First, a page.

To begin ...

As the twentieth century fades out
the nineteenth begins
it is as if nothing happened
though those who lived it thought
that everything was happening
enough to name a world for & a time
to hold it in your hand
unlimited.......the last delusion
like the perfect mask of death

Saturday, August 6, 2011

Hiromi Ito: Two Poems, “Father’s Uterus, or the Map” & “Marjoram, Dill, Rosemary”

Translation from Japanese by Jeffrey Angles

Father’s Uterus, Or The Map

In that room various body parts
Are stuffed into various bottles
We saw various deformities, various strange diseases
We could have seen various dead bodies but
The men didn’t want to go there
That’s why all I saw were parts of bodies
Body parts that had changed color in the liquid
No chance
Of them coming back to life

Look, that’s my father’s arm
The men said pointing to an arm all dried up
That’s my father’s skin
The men pointed to a patch of skin ridden with disease
That’s my father’s stomach
The men pointed to a stomach with ulcers
Those are my father’s testicles
The men pointed to testicles with elephantiasis
Those are my father’s bones and spinal column
Those are my father’s joints
Those are us, the children our father gave birth to
The men pointed to fetuses with hydrocephalus
And that is you
The men pointed to a breast with cancer
And that is my father’s uterus
The men pointed to a uterus that had grown teeth
There were a row of teeth pushing the flesh aside
I wanted to say
This is a disease, a deformity
But I did not
That is my father’s uterus
When we were boys, our father often thrashed us
Those are the cruel uterine teeth that punished us
One began to sob
Another began to dance
Meanwhile the men suddenly broke the bottle
With the uterus with the teeth
Regardless of whether it was their father’s or anyone else’s
Regardless of whether it was the result of disease or deformity
The bottle broke
Tears and medicinal fluid
Teeth and glass shards
I thought
These actions are merely maudlin
But I did not say anything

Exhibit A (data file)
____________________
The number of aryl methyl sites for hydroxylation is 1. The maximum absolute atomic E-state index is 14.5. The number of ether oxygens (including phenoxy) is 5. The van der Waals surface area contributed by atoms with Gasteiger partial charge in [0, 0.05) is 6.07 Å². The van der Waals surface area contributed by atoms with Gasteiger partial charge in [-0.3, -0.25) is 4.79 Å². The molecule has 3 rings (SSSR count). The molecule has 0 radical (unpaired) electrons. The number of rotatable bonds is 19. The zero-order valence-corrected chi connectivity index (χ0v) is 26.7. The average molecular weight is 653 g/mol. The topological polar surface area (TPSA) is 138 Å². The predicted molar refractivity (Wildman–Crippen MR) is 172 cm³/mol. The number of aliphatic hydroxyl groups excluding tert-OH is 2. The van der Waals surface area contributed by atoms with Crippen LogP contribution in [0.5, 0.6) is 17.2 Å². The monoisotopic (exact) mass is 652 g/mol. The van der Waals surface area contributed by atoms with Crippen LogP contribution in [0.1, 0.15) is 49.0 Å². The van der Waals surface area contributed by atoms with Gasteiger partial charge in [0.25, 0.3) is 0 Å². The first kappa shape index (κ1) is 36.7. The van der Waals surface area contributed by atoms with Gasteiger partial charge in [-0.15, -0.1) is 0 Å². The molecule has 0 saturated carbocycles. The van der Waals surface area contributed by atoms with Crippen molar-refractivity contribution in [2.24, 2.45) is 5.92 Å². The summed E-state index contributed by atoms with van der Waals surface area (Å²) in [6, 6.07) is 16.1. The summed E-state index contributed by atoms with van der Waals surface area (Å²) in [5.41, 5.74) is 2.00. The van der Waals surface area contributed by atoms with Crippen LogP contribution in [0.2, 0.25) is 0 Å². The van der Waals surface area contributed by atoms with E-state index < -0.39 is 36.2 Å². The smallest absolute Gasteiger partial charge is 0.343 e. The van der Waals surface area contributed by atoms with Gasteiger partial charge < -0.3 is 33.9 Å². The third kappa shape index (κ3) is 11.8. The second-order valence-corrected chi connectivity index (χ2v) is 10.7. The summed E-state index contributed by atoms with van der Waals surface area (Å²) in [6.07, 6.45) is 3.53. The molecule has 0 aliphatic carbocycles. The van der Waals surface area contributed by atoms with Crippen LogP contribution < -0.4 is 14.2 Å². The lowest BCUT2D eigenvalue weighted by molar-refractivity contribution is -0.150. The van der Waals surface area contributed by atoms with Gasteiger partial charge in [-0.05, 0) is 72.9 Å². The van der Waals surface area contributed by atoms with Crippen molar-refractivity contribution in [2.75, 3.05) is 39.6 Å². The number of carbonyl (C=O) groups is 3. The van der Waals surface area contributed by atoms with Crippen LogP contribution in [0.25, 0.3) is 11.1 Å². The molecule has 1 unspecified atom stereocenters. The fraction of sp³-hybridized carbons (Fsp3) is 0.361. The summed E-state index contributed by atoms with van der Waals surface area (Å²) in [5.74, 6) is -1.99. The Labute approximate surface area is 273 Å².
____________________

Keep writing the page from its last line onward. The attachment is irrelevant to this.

“When I open the map and think about where I want to go
There is my father, standing everywhere on the map
I become desperate to find someplace he’s not
My father stands everywhere
My father stands everywhere on the map, I point and he’s there”
I am telling this story I heard somewhere of father and daughter
When one of the men gives me a map
A map marked in a foreign tongue
I know the contours of the land
I know the names of places too but
I can’t read the language
The men can read it however
So whenever I look at the map
That language
The men who read that language
Watch me with tactful eyes

Of course the man who gave me the map
And immediately started to stand watch
Regretted his actions
He writhed with regret
Be quiet (I wished)
Drop dead (I wished)
He should die the dullest death imaginable
Dashing chewed gum to the floor or
Disappearing suddenly in a burst of wind or
Starving to death or something
Still the man gives me a map in order to keep watch
No matter when, no matter where, he is standing there in the map
He appears even inside the bottles, come back to life
But the man regrets
He writhes with regret
No choice but to leave him be
Call out and
Immediately he is standing there
He is going to thrash me
The man’s blood vessels brim to overflowing
The same way they have dozens, hundreds of times
Father, older brother
Husband, lover, teacher, whatever I call him